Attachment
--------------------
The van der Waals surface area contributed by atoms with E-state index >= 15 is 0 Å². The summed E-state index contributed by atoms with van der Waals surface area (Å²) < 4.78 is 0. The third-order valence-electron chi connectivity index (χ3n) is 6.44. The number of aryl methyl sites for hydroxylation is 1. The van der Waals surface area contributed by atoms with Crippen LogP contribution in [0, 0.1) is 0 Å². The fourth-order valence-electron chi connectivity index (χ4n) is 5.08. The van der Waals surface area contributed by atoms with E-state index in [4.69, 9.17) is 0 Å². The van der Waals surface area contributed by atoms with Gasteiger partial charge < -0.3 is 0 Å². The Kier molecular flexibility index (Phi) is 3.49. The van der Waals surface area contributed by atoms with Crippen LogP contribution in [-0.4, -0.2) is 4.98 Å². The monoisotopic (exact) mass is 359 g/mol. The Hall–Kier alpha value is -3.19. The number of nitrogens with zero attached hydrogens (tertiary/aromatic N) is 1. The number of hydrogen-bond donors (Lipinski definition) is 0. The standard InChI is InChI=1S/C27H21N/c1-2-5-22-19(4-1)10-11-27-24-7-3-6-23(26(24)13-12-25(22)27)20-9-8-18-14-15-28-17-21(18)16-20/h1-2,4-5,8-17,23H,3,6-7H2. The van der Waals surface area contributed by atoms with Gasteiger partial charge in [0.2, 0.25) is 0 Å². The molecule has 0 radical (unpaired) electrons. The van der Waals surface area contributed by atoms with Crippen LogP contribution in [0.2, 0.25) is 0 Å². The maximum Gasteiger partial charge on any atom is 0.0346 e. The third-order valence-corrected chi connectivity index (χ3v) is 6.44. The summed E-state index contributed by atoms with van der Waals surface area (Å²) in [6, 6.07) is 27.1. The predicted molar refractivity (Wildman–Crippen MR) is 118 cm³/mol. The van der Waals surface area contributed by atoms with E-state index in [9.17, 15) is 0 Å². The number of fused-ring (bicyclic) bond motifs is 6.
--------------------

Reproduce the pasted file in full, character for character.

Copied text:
The van der Waals surface area contributed by atoms with E-state index >= 15 is 0 Å². The summed E-state index contributed by atoms with van der Waals surface area (Å²) < 4.78 is 0. The third-order valence-electron chi connectivity index (χ3n) is 6.44. The number of aryl methyl sites for hydroxylation is 1. The van der Waals surface area contributed by atoms with Crippen LogP contribution in [0, 0.1) is 0 Å². The fourth-order valence-electron chi connectivity index (χ4n) is 5.08. The van der Waals surface area contributed by atoms with E-state index in [4.69, 9.17) is 0 Å². The van der Waals surface area contributed by atoms with Gasteiger partial charge < -0.3 is 0 Å². The Kier molecular flexibility index (Phi) is 3.49. The van der Waals surface area contributed by atoms with Crippen LogP contribution in [-0.4, -0.2) is 4.98 Å². The monoisotopic (exact) mass is 359 g/mol. The Hall–Kier alpha value is -3.19. The number of nitrogens with zero attached hydrogens (tertiary/aromatic N) is 1. The number of hydrogen-bond donors (Lipinski definition) is 0. The standard InChI is InChI=1S/C27H21N/c1-2-5-22-19(4-1)10-11-27-24-7-3-6-23(26(24)13-12-25(22)27)20-9-8-18-14-15-28-17-21(18)16-20/h1-2,4-5,8-17,23H,3,6-7H2. The van der Waals surface area contributed by atoms with Gasteiger partial charge in [0.2, 0.25) is 0 Å². The molecule has 0 radical (unpaired) electrons. The van der Waals surface area contributed by atoms with Crippen LogP contribution in [0.2, 0.25) is 0 Å². The maximum Gasteiger partial charge on any atom is 0.0346 e. The third-order valence-corrected chi connectivity index (χ3v) is 6.44. The summed E-state index contributed by atoms with van der Waals surface area (Å²) in [6, 6.07) is 27.1. The predicted molar refractivity (Wildman–Crippen MR) is 118 cm³/mol. The van der Waals surface area contributed by atoms with E-state index in [9.17, 15) is 0 Å². The number of fused-ring (bicyclic) bond motifs is 6.